Keep This, Toss That After the Strangest Year Ever2
July 16, 2021 by Dr. Robbie Barber
This post is Week 6 of 8 in the #8WeeksofSummer Blog Challenge for educators. The prompt for this week is: What will you Keep/Lose/Try this coming school year?
Following the #StrangestYearEver, it is a serious question on what changes we make. We should make informed decisions on what is worth our effort and what isn’t. What we don’t want to do is create a scenario of even more work on the teacher. Yet, we should not go backwards. Not after all we’ve learned this year.
My Google Classrooms (or other LMS). We taught everyone how to find items in their classrooms, turn in homework online, receive feedback online. Don’t stop! And, please don’t make it a choice. Force students to continue to handle the online and know that you won’t lose a single paper.
Student email. We taught to find their district issued email. Keep using it. Make sure they log in daily to get their email. Do not let this skill go. And, please, provide more training to our students so that this tool does not become overwhelming. It is a life skill and we all need to learn and use the tool properly.
Some meetings online. (I hear you groaning now. 😫) Let’s think about it. The high school teacher-librarians in my district were able to meet monthly instead of once a semester. Yes, I want to see my colleagues in person. No, I don’t enjoy the large online meetings. BUT, I see an advantage to meeting for less than an hour once a month. Rather than the long, stacked emails, we can discuss or verbalize the issues better to each other in a meeting. I still want to see each other in person, and I will send out emails to ask or answer questions, but I found value in this online meeting.
I’ll also continue to email our Tissue Tabloid newsletter on Monday mornings. I will go back to printing copies for the bathrooms because that was it’s original intent. But I have enough teachers who enjoyed receiving it that I’ll send the email. AND, I’ll remind teachers they can DELETE the email to avoid loading up stuff they won’t re-read. Plus, it will also continue to be located on the Google Classroom Faculty Lounge.
Some meetings online. (I hear you cheering! 📣) If the faculty is in person in the school, let’s meet face-to-face. We need to see the body language lost online. Desperately. And, while we’re at it, stop recording every meeting online because you can. It’s ridiculous. If you miss the meeting, ask someone. Not everything needs to be recorded. Sheesh.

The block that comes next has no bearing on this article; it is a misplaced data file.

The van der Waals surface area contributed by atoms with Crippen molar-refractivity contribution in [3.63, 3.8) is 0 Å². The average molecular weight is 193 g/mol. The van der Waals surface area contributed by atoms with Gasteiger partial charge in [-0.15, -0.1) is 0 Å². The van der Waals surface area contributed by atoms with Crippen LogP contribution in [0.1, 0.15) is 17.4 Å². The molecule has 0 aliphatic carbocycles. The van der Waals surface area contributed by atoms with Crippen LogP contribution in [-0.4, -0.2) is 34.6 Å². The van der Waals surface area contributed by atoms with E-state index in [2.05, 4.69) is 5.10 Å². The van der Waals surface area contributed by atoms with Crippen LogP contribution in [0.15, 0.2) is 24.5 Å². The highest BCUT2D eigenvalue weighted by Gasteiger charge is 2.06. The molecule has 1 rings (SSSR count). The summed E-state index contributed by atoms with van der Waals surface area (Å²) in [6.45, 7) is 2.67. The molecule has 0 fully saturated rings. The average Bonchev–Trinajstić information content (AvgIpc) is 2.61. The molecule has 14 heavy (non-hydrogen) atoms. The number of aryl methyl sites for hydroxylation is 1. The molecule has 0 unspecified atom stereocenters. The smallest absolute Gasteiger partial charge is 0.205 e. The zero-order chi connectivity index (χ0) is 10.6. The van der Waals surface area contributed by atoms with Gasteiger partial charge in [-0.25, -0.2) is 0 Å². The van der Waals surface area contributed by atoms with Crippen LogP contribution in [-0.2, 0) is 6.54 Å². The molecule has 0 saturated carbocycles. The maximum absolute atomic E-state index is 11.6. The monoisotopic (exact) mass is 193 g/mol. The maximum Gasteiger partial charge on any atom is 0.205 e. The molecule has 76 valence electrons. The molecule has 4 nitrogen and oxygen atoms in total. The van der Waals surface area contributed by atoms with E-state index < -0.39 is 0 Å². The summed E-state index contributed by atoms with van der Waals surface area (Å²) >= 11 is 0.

While we’re at it, let’s toss the concept that we can teach online students and face-to-face students at the same time in the same place. It does not work. If we need to teach online (and I have some teachers who were AMAZING at it), let’s get those specialist teachers to teach solely online and others to teach in-person. It is two very different sets of need in work and engagement, not to mention motivation.
Flipping more classes in multiple ways. I worked very hard last year on providing step-by-step written instructions (with images). This is my natural preference. But some students need to watch the video. Which means I need to make a video or find one and provide the links. I know how to (I’ve taught classes on making videos) but it is not natural to me. I need to get over myself and do the work. Providing more methods of learning will increase my sphere of influence and engage with more students. It’s that simple (and that hard)!
Try more…everything! Ask your teacher-librarian for books for your room so that students see them everywhere and can read when they’re done. Reading is a reward. Try a new online lesson plan or software. As a teacher-librarian, I try to curate online lesson plans and share with specific teachers or departments, as I learn their schedules and content.
I’ll admit that one of my major failures as a teacher-librarian is my hesitancy to do a book club. But I did one with the staff on the book Stamped! by Jason Reynolds. I have students who are interested in doing the same book. I need to find a way to organize book clubs and be available for students who are interested without staying after school every day. I’ll find a way to make it work.
This is an oversimplified list of keep/ lose/ try. What items are you desperate to keep in your teaching? And what are you desperate to lose? And, do your students agree with your choices? Ask your students what they want to keep / lose/ try. It might surprise you!
Dr. Robbie, what a great post. I have really tried to learn this lesson since the pandemic started about “what is worth our effort.” You have included some powerful things in your post, and I am going to share it with my vice principal as we are planning to do the simultaneous lessons next year–online and in-person. I have only heard that it is not really working for people. Thank you for your post.
The problem with simultaneous is the lack of body language in communicating and the lack of control over the online environment. While there are some (few) who could manage both, in general, neither the teachers nor students know how to react to both environments at the same time. Will siblings be interrupting the online student? How will the online student sit still for the whole class? Most students get up and move at least a little. If an online student moves, they’re off screen. Teaching online is very different. I recommend the book Small Teaching Online: Applying Learning Science in Online Classes by Flower Darby and James M. Lang.